Egyptian feminists, activists and journalists will continue denouncing violence used against female protestors on Friday in a planned march larger than those held over the past two days.
More than 20 coalitions and female rights organizations are calling for a large protest on Friday calling it “The free women of Egypt-restoring honor”. A Facebook page is initiating the march with more than 2.000 users have confirmed joining, until time of publication.
Feminine revolutionary voices
On Tuesday, an estimated number of 25.000 Egyptian women have marched from Tahrir Square to the Egyptian Journalists’ Syndicate in Cairo’s downtown, to protest against the military rule in the country and decry violence used against demonstrators. The marches took place amid runoff of votes of second round of Egypt’s first parliamentary elections after the revolution.
The huge march came on the heel of a video clip that spread over social media networks showing a female face-veiled protestor stripped out of her clothes while being grabbed and beaten by soldiers in brown-greenish uniforms in Tahrir Square.
Two marches joined their forces at the same time. An earlier one was a sit-in held at 2 p.m. in front of the Journalists’ Syndicate. One hour later, another large protest merged lasting until 6:30 p.m. Newly elected members of parliament like Mustafa al-Naggar and Amr Hamzawy were seen in the protests.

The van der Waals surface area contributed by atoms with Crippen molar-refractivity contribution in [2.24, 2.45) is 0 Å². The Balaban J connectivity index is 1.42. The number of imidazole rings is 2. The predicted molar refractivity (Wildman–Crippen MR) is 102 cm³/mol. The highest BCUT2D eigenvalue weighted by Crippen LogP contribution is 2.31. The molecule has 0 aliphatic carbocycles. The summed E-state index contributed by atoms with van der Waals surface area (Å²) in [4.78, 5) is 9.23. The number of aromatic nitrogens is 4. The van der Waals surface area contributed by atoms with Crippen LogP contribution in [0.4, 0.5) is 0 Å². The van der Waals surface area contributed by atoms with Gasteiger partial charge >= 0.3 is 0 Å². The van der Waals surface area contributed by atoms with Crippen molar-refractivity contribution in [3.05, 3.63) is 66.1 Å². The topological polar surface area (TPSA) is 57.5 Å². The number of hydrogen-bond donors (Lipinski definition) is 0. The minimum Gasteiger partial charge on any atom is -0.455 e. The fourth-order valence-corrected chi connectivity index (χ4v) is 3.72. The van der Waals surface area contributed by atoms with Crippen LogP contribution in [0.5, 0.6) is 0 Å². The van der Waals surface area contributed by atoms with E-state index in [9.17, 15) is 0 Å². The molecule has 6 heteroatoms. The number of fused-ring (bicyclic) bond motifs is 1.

The march was initiated when a Facebook female activist created a page to call for the large protests after several video clips that display violence against protesters were expanding on the wire, says Mona Ezzat a feminist at the New Woman Organization located in Cairo.
“We spread the word after seeing the call on Facebook and thousands of females responded and joined,” Ezzat says.
Yet with the different women’s rights organizations confirming their attendance in the Friday protest, senior female member of the Muslim Brotherhood’s Freedom and Justice Party, Abeer Othman, was quoted in Al Masry Al Youm newspaper saying her party has not decided yet on their participation in the upcoming march.
Military “deep” apology
Through out the protests, demonstrators, which were mainly women, chanted slogans like “Down, Down the military rule” and “Raise your head high, you are much honorable than those who stepped on you”.
Feminists intend to send many messages to the ruling military council via these marches. The female activist says: “we want to call for an immediate end to the military rule, we want to condemn the brutality and mistreatment of all protesters regardless to their gender and also denounce all masculine voices that underestimate the feminine revolutionary efforts”.
Female activist at Kefaya movement, Karima al-Hefnawy, has also agreed. She affirms that Egyptian women will persist to lead all future steps to continue the revolution.
“We have seen females beaten and abused by the military soldiers and we had to react in large protests as such…we just can’t stay silent,” al-Hefnawy says.
Meanwhile, the Supreme Council of Armed Forces has issued an official statement to “deeply apologize for all Egyptian women”.
But one of the female protestors, who was also filmed while being beaten by military soldiers, appeared in a famous talk show aired on ON TV satellite channel saying she does not accept the apology.
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